Student Spotlight: Armando Figueroa, Higher Education and Student Affairs Graduate Student

Student Spotlight: Armando Figueroa, Higher Education and Student Affairs Graduate Student

September 16, 2019 0 By Ronny Jaskolski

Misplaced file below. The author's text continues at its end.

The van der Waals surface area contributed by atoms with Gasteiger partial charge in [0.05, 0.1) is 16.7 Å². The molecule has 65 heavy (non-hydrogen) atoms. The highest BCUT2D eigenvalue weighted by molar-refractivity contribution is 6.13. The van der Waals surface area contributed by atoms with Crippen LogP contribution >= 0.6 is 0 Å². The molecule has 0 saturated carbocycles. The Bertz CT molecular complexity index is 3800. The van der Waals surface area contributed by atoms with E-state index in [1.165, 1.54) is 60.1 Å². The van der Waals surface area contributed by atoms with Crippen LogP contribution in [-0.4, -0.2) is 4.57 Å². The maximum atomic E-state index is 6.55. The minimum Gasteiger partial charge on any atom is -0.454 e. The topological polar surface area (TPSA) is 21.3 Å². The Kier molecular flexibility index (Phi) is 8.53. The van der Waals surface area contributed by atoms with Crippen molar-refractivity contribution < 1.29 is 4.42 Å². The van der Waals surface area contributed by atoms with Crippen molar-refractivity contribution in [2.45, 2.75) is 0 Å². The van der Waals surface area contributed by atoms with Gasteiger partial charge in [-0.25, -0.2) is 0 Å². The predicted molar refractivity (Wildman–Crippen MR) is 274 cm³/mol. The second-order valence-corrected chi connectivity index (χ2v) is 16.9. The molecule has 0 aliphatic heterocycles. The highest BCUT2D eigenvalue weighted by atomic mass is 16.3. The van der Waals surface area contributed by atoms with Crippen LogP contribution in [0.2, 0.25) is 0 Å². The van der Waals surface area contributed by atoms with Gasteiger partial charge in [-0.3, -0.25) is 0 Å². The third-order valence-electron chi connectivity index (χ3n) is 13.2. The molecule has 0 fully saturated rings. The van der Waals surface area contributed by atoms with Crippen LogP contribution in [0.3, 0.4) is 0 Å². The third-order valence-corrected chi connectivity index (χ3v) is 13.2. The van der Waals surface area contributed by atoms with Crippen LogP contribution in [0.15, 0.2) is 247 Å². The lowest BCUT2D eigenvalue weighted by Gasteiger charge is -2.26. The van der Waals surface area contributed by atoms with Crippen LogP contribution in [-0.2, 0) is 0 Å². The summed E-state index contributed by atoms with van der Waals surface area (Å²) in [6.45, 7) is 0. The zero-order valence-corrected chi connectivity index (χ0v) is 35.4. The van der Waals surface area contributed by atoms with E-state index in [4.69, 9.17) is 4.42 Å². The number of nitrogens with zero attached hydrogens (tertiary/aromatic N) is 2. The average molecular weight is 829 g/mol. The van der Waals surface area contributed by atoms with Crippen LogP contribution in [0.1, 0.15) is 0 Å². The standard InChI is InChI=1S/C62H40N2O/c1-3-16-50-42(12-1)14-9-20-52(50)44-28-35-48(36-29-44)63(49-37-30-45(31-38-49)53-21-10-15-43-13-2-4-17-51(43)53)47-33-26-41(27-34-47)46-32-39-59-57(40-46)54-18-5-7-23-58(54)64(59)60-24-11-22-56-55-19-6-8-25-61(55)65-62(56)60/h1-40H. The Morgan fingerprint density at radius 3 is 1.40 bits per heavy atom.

Steinhardt has definitely helped cater to my specific needs and my goals and I think the number one way that they did that was helping me create new goals I didn’t even know were possible before I entered the program. Steinhardt and NYU in general have this great global mission where they really want students to not only have cross-cultural experiences, but they want students to be able to embrace another culture or embrace another cultural perspective. And what’s really great about that is that I’ve been exposed to so many different concepts that I didn’t have in undergraduate, or even growing up in Los Angeles. I got to do a lot of great work over in Los Angeles and even in Norther California around promoting college learning culture to underrepresented student groups, working with nonprofits, even working within public school systems to really make sure students have the resources to apply to college. But I think now, at NYU, I get the great opportunity to work in admissions. And now I get the perspective of a prestigious institution. Outside of my work at Admissions and being able to work with GSO as their President, I also have another role at the Office of Student Affairs here at Steinhardt. I’m actually the MLK Scholar’s Graduate Assistant. So more personally, I think that my mission to do a lot of this outreach and do a lot of this work really comes from my own personal story of growing up in L.A., going to a high school where I saw a lot of violence and I saw a lot of my friends get in trouble with the law, or enlist in the Marines because they didn’t see college as an opportunity. I knew around 11th or 12th grade, I just needed to get out of my neighborhood. Although I love L.A. and my heart will always be there, I just know I needed the exposure to get out, even go upstate to Northern California to go to college and get that experience and grow independent and become exposed to just a lot of different perspectives. My mother was nothing but supportive in that, and my mom came here from Mexico and immigrated. And although she didn’t have a lot of the culture capital, she didn’t know the language, she didn’t know a lot of the different cultural institutions to support a student going to college, she did all that she could. And that really reminded me that it really only takes one person to institute and really formalize a student’s ambitions to get out and go see the world.